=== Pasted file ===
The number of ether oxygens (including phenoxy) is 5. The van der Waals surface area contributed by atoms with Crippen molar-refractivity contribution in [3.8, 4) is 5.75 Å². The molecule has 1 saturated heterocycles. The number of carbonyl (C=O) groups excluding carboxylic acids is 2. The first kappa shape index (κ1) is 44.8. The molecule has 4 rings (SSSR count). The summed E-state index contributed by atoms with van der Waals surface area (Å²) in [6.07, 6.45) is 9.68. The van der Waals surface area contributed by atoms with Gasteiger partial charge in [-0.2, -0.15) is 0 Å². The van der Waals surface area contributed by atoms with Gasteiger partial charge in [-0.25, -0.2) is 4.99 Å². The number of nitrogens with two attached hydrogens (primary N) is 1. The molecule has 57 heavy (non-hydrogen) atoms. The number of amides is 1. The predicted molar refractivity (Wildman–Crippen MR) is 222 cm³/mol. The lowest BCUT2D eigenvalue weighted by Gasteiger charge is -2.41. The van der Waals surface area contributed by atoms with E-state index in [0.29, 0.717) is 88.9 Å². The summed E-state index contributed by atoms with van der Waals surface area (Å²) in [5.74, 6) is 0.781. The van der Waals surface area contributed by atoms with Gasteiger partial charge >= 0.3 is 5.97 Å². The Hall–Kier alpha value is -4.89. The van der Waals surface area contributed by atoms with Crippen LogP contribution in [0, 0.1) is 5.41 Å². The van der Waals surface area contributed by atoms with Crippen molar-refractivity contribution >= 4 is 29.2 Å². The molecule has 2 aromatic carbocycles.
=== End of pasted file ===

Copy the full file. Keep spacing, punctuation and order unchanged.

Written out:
The number of ether oxygens (including phenoxy) is 5. The van der Waals surface area contributed by atoms with Crippen molar-refractivity contribution in [3.8, 4) is 5.75 Å². The molecule has 1 saturated heterocycles. The number of carbonyl (C=O) groups excluding carboxylic acids is 2. The first kappa shape index (κ1) is 44.8. The molecule has 4 rings (SSSR count). The summed E-state index contributed by atoms with van der Waals surface area (Å²) in [6.07, 6.45) is 9.68. The van der Waals surface area contributed by atoms with Gasteiger partial charge in [-0.2, -0.15) is 0 Å². The van der Waals surface area contributed by atoms with Gasteiger partial charge in [-0.25, -0.2) is 4.99 Å². The number of nitrogens with two attached hydrogens (primary N) is 1. The molecule has 57 heavy (non-hydrogen) atoms. The number of amides is 1. The predicted molar refractivity (Wildman–Crippen MR) is 222 cm³/mol. The lowest BCUT2D eigenvalue weighted by Gasteiger charge is -2.41. The van der Waals surface area contributed by atoms with E-state index in [0.29, 0.717) is 88.9 Å². The summed E-state index contributed by atoms with van der Waals surface area (Å²) in [5.74, 6) is 0.781. The van der Waals surface area contributed by atoms with Gasteiger partial charge >= 0.3 is 5.97 Å². The Hall–Kier alpha value is -4.89. The van der Waals surface area contributed by atoms with Crippen LogP contribution in [0, 0.1) is 5.41 Å². The van der Waals surface area contributed by atoms with Crippen molar-refractivity contribution >= 4 is 29.2 Å². The molecule has 2 aromatic carbocycles.